"It's about marriage equality," said Nathan Collier, using homosexual advocates’ term to support marriage redefinition. "You can't have this without polygamy."

Collier, who has has appeared on the TLC reality show Sister Wives with his legal wife Victoria, and his second wife Christine, said he was inspired by the dissent in the Supreme Court decision.

The minority Supreme Court justices said in Friday’s ruling it would open the door to both polygamy and religious persecution.

“It is striking how much of the majority’s reasoning would apply with equal force to the claim of a fundamental right to plural marriage,” wrote Chief Justice John Roberts.

Collier and his wives applied for a second marriage license earlier this week at the Yellowstone County Courthouse in Billings, a report from the Salt Lake Tribune said.

Collier, who was excommunicated from the Mormon Church for polygamy, married Victoria in 2000 and had a religious wedding ceremony with Christine in 2007. The three have seven children between them and from previous relationships.

"My second wife Christine, who I'm not legally married to, she's put up with my crap for a lot of years. She deserves legitimacy," Collier said.

Yellowstone County officials initially denied the application before saying they would consult with the County Attorney and get him a final answer.

Click "like" if you want to defend true marriage.

Bigamy, the holding of multiple marriage licenses, is illegal all 50 states, but Collier plans to sue if his application is denied. Officials expect to have an answer for him next week.

While homosexual “marriage” supporters have long insisted legalization of same-sex unions would not lead to polygamy, pro-life and family advocates have warned all along it would be inevitable with the redefinition of marriage.

“The next court cases coming will push for polygamy, as Chief Justice John Roberts acknowledged in his dissent,” said Penny Nance, president of Concerned Women for America, after the Supreme Court ruling. “The chief justice said “the argument for polygamy is actually stronger than that for ‘gay marriage.’ It’s only a matter of time.”

In a piece from the Washington Times, LifeSiteNews Editor-in-Chief and the co-founder of Voice of the Family John-Henry Westen stated the move toward legal polygamy is “just the next step in unraveling how Americans view marriage.”

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Chris Christie: Clerks must perform same-sex ‘marriages’ regardless of their religious beliefs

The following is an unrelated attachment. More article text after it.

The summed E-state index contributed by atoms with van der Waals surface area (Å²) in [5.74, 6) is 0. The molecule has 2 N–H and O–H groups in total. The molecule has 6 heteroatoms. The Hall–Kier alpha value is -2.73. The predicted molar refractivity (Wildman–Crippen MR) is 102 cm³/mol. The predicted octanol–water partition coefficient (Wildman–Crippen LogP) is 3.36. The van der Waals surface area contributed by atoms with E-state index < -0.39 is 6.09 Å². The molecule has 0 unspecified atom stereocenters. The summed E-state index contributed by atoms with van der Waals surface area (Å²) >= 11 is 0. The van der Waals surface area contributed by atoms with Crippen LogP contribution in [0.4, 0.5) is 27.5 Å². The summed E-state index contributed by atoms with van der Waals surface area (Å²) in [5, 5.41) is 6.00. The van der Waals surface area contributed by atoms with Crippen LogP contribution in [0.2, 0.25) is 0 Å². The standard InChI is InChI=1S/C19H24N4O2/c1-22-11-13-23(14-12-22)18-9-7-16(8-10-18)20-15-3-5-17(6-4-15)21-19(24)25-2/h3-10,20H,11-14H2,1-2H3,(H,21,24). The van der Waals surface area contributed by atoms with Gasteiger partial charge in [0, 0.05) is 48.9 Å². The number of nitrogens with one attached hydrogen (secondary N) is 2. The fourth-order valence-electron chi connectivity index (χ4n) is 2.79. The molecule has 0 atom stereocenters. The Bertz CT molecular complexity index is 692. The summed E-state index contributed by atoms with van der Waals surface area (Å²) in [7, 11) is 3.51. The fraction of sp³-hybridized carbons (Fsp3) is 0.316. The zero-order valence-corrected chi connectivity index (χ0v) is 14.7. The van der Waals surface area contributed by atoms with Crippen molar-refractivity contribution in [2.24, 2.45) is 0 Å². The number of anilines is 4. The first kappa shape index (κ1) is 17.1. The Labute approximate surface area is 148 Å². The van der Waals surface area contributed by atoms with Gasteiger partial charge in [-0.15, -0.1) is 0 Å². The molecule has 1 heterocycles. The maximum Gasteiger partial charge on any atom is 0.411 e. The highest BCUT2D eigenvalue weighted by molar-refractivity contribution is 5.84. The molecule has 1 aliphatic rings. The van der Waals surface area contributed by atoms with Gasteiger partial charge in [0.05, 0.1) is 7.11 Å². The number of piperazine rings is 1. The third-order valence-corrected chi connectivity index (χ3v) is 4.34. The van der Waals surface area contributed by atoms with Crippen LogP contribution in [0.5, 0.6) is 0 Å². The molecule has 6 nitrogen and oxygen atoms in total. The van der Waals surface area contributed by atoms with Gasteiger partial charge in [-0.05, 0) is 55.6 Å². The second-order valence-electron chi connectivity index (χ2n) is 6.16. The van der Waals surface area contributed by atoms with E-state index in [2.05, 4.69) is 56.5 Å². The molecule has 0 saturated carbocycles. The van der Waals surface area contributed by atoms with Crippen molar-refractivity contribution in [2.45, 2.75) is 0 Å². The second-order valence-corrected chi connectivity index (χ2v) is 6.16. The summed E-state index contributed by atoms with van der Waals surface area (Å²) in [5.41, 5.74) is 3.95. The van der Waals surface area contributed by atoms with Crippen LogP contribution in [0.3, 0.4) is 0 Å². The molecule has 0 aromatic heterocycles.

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By Ben Johnson

TRENTON, NJ, July 3, 2015 (LifeSiteNews) – Chris Christie is not known for nuance. This time, he has turned his fiery personality loose on county clerks and other officials who have religious objections to performing same-sex “marriages.”

In a tone usually reserved for busting teachers' unions, Christie told clerks who hold traditional values, “You took the job, and you took the oath.” He would offer no exemption for an individual whose conscience would not allow him to participate in a union the vast majority of the world's religions deem sinful.

“When you go back and re-read the oath it doesn’t give you an out. You have to do it,” he said.

He told a reporter that there “might” be “individual circumstances” that “merit some examination, but none that come immediately to mind for me.”

“I think for folks who are in the government world, they kind of have to do their job, whether you agree with the law or you don’t,” the pugnacious governor said.

Since the Supreme Court voted 5-4 to legalize homosexual “marriage” last Friday, elected officials have grappled with how to safeguard the rights of those who have deeply held religious beliefs that would not allow them to participate in such a ceremony.

Christie's response differs markedly from other GOP hopefuls' responses to the Supreme Court ruling. Mike Huckabee, for instance, has specifically said that clerks should have conscience rights. Louisiana Gov. Bobby Jindal signed an executive order granting such rights and ordered clerks to wait until a pending court case was fully adjudicated before any clerk issues a marriage license to a homosexual couple.

Christie gave up a legal appeal after a superior court judge struck down his state's voter-approved constitutional marriage protection amendment. New Jersey is the only state where such a low court overturned the will of the voters.

The decision to ignore conscience rights adds to the growing number of Christie's positions that give conservatives pause.